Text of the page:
• On June 16, 2014, the SEC exercised its own anti-retaliation enforcement authority for the first time, charging a hedge fund advisory firm with retaliating against its head trader for reporting prohibited principal transactions to the SEC.  The alleged retaliatory acts included removing the whistleblower from his position and making him a compliance assistant, stripping him of supervisory responsibility, and making him investigate the very wrongdoing he reported to the SEC without any meaningful resources to do so.  The firm and its owner paid $2.2 million to settle the charges – with full disclosure by the SEC of, and publicity regarding, the identity of the firm and its owner.

The full report is available on the SEC’s Office of Whistleblower website – click here.

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Digital Media, Technology & Privacy Alert >> Mobile Shopping Apps Do Not Provide Sufficient Disclosures to Consumers, FTC Staff Report Finds

A staff report issued by the Federal Trade Commission (FTC) in 2014 found that many “mobile shopping” apps do not provide consumers with important information prior to download (such as how the apps manage payment-related disputes or handle consumer data). As such, the report contains a number of recommendations to companies that offer these apps to improve transparency at point-of-download and beyond. More…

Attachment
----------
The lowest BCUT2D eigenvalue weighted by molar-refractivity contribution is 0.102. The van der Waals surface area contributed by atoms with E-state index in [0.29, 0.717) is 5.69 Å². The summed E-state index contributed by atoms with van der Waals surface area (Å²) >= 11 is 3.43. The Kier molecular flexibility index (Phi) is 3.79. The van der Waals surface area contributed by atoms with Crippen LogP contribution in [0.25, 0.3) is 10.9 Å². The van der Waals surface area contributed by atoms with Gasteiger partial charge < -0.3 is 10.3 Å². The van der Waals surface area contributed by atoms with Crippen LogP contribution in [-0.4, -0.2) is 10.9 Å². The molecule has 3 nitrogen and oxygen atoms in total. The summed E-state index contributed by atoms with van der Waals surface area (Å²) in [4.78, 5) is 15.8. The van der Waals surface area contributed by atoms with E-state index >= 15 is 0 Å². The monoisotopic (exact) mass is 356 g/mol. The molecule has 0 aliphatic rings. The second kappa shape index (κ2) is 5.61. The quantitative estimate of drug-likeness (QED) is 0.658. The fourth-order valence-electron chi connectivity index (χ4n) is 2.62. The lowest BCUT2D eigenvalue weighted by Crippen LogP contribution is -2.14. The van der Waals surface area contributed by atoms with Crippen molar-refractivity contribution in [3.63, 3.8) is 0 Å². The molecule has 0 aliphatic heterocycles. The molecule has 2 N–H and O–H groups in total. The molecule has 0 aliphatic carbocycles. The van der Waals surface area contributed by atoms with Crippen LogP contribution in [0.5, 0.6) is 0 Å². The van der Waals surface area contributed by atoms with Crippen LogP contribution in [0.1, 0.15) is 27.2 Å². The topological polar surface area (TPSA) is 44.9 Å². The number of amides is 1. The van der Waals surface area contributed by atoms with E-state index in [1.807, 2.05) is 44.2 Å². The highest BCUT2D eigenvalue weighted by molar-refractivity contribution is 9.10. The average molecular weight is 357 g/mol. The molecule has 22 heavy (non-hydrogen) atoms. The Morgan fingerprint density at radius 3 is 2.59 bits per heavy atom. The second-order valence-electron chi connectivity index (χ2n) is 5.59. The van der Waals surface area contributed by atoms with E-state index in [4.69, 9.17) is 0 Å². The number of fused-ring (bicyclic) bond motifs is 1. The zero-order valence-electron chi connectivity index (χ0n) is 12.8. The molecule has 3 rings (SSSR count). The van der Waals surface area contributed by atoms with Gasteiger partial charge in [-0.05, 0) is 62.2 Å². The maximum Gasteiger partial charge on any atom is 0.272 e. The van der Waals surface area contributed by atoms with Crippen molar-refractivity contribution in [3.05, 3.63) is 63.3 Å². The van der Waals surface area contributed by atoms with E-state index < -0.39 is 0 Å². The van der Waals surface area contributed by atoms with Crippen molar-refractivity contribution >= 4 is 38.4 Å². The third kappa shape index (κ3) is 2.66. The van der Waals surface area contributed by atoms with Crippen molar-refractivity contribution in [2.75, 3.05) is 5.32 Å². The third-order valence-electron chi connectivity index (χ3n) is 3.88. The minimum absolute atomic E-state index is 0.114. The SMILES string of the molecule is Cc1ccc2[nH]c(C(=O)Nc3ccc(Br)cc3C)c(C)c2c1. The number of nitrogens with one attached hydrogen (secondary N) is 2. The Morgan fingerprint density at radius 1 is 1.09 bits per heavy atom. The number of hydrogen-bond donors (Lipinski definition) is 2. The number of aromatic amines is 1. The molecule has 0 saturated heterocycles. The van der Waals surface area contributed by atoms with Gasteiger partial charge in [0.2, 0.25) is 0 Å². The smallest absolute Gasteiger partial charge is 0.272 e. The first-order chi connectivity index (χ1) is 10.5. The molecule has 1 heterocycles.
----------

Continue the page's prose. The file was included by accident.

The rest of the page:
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Digital Media, Technology & Privacy Alert >> California Amends Data Breach Notification Rules, Which “May” Include Free Credit Monitoring

California Governor Edmund G. Brown Jr. has now signed into law a bill that amends the state’s data breach rules – including a provision that references the provision of free credit monitoring, though the law does not appear to make these services mandatory.

In 2003, California became the first state in the United States to enact a security breach notification law, requiring businesses that own or license personal information of California residents to notify people of unauthorized access to their unencrypted information. More…

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McDonald Hopkins Government Strategies Advisory: This Week in Washington — November 21, 2014

Finally making good on threatened executive action on immigration, last night, President Obama delivered the largest protection for undocumented immigrants in nearly 30 years.

When Obama took office, he pledged to break America’s broken immigration system. He managed to get a bipartisan immigration bill passed in the Senate. Still, the legislation stalled in the House.